• Artemis and a deer, known as "Diana of Versailles”, a 1st - 2nd century Roman statue in marble probably from Italy.  Artemis, Diana to the Romans, is goddess of the hunt, is accompanied by a deer.  The Diana of Versailles, similar to other Roman replicas was found in Libya or Turkey and was copied from a lost Greek bronze original attributed to Leochares, c. 325 BC .  First the statue was at Fontainbleau then the Louvre ancient hall and finally it went to Versailles. From the collection of Louis XIV, Pope Paul IV and Henry II (1556) . Inv MR 152 ( or Ma 589), Louvre Museum Paris
  • Painted colour verion of Artemis and a deer, known as "Diana of Versailles”, a 1st - 2nd century Roman statue in marble probably from Italy.  Artemis, Diana to the Romans, is goddess of the hunt, is accompanied by a deer.  The Diana of Versailles, similar to other Roman replicas was found in Libya or Turkey and was copied from a lost Greek bronze original attributed to Leochares, c. 325 BC .  First the statue was at Fontainbleau then the Louvre ancient hall and finally it went to Versailles. From the collection of Louis XIV, Pope Paul IV and Henry II (1556) . Inv MR 152 ( or Ma 589), Louvre Museum Paris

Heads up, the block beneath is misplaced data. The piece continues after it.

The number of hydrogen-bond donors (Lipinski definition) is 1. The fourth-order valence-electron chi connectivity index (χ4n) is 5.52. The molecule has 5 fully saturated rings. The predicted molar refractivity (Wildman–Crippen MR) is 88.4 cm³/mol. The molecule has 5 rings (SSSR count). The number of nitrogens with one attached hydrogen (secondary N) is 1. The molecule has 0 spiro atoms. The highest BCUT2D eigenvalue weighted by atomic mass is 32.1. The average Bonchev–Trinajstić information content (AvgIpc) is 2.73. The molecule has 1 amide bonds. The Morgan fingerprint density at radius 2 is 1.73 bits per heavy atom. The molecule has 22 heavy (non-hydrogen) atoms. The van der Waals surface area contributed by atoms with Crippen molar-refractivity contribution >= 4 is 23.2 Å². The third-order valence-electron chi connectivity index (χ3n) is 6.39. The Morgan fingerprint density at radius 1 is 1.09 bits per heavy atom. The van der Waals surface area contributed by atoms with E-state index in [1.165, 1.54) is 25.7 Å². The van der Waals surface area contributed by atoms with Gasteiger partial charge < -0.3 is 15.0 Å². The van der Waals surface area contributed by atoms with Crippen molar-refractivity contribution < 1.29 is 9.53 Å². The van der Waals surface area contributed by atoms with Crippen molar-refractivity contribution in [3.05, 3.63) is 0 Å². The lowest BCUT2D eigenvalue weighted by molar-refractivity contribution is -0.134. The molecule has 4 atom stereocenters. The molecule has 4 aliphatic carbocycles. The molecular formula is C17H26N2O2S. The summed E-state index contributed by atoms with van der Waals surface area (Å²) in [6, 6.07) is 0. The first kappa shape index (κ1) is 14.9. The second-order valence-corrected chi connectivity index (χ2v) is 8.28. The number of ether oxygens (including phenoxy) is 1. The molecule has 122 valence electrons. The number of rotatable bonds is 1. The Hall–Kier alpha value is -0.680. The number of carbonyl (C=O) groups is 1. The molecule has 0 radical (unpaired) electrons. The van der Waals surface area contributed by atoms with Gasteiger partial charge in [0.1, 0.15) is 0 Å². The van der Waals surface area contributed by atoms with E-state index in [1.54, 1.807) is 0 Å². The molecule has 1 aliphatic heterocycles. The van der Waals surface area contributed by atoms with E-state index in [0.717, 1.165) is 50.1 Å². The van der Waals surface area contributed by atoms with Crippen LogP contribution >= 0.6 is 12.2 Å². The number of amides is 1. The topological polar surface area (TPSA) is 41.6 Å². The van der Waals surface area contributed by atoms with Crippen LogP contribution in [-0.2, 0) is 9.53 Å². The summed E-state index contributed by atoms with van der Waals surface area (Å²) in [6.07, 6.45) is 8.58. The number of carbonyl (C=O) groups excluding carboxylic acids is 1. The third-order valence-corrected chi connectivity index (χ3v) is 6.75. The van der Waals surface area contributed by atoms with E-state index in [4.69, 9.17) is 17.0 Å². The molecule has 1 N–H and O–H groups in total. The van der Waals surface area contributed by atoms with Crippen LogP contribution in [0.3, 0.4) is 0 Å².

• Aphrodite (Venus to the Romans) “Capitoline Type”. 2nd centuryAD Roman statue in marble discovered at the Acqua Traversa near Rome.  The statue belong to a series of Roman replicas of a Greek original that reproduce a famous picture of goddess Aphrodite (Venus) and the best known copy is in the Capitoline Museums in Rome. The now lost, the Greek original dates from the 2nd century or 3rd BC and is known as the "Aphrodite of Knidos” in which Aphrodite accompanied by a cupid is surprised while bathing.  Inv MR 369   (or Ma 335), The Louvre Mueum, Paris.